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supreme bong

214 U.S. 236

In 1899, one Daniel Hernandez painted and designed a painting called “Dolce Far Niente,” he then being a citizen and subject of Spain, which nation permits the benefit of copyright to citizens of the United States on substantially the same basis as its own citizens, as has been determined by the proclamation of the President of the United States. 29 Stat. 871. Prior to November 8, 1902, plaintiff became the sole proprietor of said painting by due assignment pursuant to law. About said date, plaintiff applied for a copyright, in conformity with the laws of the United States respecting copyrights, before the publication of the painting or any copy thereof. Plaintiff inscribed, and has kept inscribed, upon a visible portion of the painting, the words “Copyright by Rich. Bong.” and also upon every copy thereof. By reason of the premises, it is alleged, plaintiff became and was entitled, for the term of twenty-eight years, to the sold liberty of printing, reprinting, printing, publishing, and vending the painting. A violation of the copyright by defendant is alleged by printing, exposing for sale, and selling, copies of the painting under the name of “Sunbeam,” by Hernandez, and that defendant has in its possession over 1,000 copies. By reason of the premises, it is alleged, and under § 4965 of the Revised Statutes of the United States, as amended by the Act of March 2, 1895, defendant has forfeited the plates on which the painting is copied and every sheet thereof copied or printed, and $10 for every copy of the same in its possession and by it sold or exposed for sale, not more, however, than $10,000, whereof one-half shall go to plaintiff and the other half to the United States. Judgment of forfeiture is prayed.
“While it is true that the property in copyright in this country is the creation of statute, the nature and character of the property grows out of the recognition of the separate ownership of the right of copying from that which inheres in the mere physical control of the thing itself, and the statute must be read in the light of the intention of Congress to protect this intangible right as a reward of the inventive genius that has produced the work.”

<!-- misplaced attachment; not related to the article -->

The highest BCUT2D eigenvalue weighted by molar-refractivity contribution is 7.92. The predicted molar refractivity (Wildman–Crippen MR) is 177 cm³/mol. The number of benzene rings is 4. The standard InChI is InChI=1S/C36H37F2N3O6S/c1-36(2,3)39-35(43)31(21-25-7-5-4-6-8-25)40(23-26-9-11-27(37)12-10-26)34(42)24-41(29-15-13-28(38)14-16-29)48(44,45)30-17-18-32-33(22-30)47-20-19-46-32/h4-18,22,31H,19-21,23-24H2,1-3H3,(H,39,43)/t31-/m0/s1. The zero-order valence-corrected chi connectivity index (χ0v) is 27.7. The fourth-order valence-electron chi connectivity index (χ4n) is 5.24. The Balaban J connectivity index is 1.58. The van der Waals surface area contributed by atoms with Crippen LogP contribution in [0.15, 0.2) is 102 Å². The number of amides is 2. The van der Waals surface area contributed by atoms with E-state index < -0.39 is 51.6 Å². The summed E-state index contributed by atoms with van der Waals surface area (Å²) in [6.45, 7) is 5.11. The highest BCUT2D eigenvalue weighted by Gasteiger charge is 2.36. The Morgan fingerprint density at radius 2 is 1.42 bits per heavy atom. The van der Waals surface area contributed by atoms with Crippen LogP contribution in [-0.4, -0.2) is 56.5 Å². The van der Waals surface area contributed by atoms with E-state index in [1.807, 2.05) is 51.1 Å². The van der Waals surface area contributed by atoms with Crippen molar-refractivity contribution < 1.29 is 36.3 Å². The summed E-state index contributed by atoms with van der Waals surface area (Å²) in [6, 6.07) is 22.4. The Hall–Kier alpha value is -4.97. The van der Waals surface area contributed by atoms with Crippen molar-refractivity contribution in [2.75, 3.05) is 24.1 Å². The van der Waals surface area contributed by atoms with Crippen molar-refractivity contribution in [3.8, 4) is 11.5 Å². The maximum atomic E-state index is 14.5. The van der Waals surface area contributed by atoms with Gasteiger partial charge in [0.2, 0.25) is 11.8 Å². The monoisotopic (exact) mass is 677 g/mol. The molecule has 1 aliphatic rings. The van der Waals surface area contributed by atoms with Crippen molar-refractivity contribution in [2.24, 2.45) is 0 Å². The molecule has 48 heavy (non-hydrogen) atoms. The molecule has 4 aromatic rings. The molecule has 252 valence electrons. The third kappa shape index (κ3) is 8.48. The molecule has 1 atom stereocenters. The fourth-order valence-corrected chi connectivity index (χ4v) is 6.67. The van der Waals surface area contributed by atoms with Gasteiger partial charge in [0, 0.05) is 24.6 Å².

“confers copyright where the person applying for the same as proprietor or assign of the author or proprietor is a subject of a country with which we have copyright relations, whether the author be a subject of one of those countries or not.”
and there was an explicit definition of the right transferred as follows:
“Considering this feature of the case, it is well to remember that the property of the author or painter in his intellectual creation is absolute until he voluntarily parts with the same.”
of this chapter, have the sole liberty of printing, publishing, and vending the same.’ This would seem to demonstrate the intention of Congress to vest in ‘assigns,’ before copyright, the same privilege of subsequently acquiring complete statutory copyright as the original author, inventor, designer, or proprietor,”
155 F. 116 affirmed.

the United States. His assignee, Werckmeister, was also a citizen of a country having copyright relations with us. But it was the right of the painter which was made prominent in the case and determined its decision.

Bong v. Campbell Art Co., 214 U.S. 236 (1909) U.S. Supreme Court Bong v. Alfred S. Campbell Art Company Argued April 15, 1909 Decided May 24, 1909 214 U.S. 236 Under § 4952,